FIG. 5 is a block diagram of the positive phase/negative phase and delay selection circuit 11-1 illustrated in FIG. 3, according to an exemplary embodiment of the present invention. The structure and operation of only one of the positive phase/negative phase and delay selection circuits 11-1 through 11-N is illustrated in FIG. 3, particularly, the structure and operation of the positive phase/negative phase and delay selection circuit 11-1, will hereinafter be described in detail. However, the following description of the positive phase/negative phase and delay selection circuit 11-1 directly applies to the positive phase/negative phase and delay selection circuits 11-2 through 11-N.

Referring to FIG. 5, the positive phase/negative phase and delay selection circuit 11-1 includes a positive phase/negative phase selection circuit 40 and a delay selection circuit 50. The positive phase/negative phase selection circuit 40 includes D-flipflops 41 and 42 and a selector 43. The D-flipflop 41 maintains an input signal at a rising edge of an internal clock signal and outputs the result of the maintenance as a positive input signal. The D-flipflop 42 maintains an input signal at a falling edge of the internal clock signal, and outputs the result of the maintenance as a negative input signal.

The selector 43 chooses one of the positive and negative input signals respectively output by the D-flipflops 41 and 42 according to third setting data, and outputs the chosen input signal as an adjusted input signal.

The delay selection circuit 50 includes D-flipflops 51, 52, 53, and 55 and a selector 54.

The D-flipflops 51, 52, and 53 constitute a shift register. The D-flipflops 51, 52, and 53 respectively output an adjusted input signal at an interval of one period of the internal clock signal from one another. In other words, the D-flipflop 52 delays an adjusted input signal output by the D-flipflop 51 by one period of the internal clock signal, and outputs an adjusted input signal obtained by the delaying. Likewise, the D-flipflop 53 delays the adjusted input signal output by the D-flipflop 52 by one period of the internal clock signal, and outputs an adjusted input signal obtained by the delaying. According to the present exemplary embodiment, a shift register is comprised of three D-flipflops. However, the number of D-flipflops that are needed to form a shift register can be altered according to the number of steps needed for delay adjustment.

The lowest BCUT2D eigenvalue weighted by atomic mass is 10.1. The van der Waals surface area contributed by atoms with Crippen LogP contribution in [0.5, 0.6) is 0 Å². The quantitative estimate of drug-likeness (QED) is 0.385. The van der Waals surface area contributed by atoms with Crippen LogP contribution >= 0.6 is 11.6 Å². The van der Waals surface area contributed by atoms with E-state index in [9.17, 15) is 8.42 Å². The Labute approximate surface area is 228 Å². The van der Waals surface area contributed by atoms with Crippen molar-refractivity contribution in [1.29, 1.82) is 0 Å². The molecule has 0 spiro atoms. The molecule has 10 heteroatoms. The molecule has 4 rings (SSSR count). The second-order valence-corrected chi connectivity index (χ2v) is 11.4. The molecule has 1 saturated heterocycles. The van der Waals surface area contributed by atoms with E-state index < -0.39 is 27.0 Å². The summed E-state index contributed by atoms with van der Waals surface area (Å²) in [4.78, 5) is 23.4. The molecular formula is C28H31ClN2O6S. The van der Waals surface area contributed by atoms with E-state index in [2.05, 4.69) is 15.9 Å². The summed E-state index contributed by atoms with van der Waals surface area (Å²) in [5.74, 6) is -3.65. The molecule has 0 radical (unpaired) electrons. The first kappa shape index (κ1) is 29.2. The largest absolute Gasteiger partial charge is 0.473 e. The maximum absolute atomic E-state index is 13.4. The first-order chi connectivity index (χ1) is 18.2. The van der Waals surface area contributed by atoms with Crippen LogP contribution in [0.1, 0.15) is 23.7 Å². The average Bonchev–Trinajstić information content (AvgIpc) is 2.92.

The selector 54 chooses one of the adjusted input signals output by the D-flipflops 51, 52, and 53 according to fourth setting data, and outputs the chosen signal as a new adjusted input signal. The fourth setting data indicates a numerical value for determining a delay time of the input signal.

The D-flipflop 55 receives the adjusted input signal output by the selector 54 at the rising edge of the internal clock signal, maintains the received adjusted input signal, and outputs the result of the maintenance.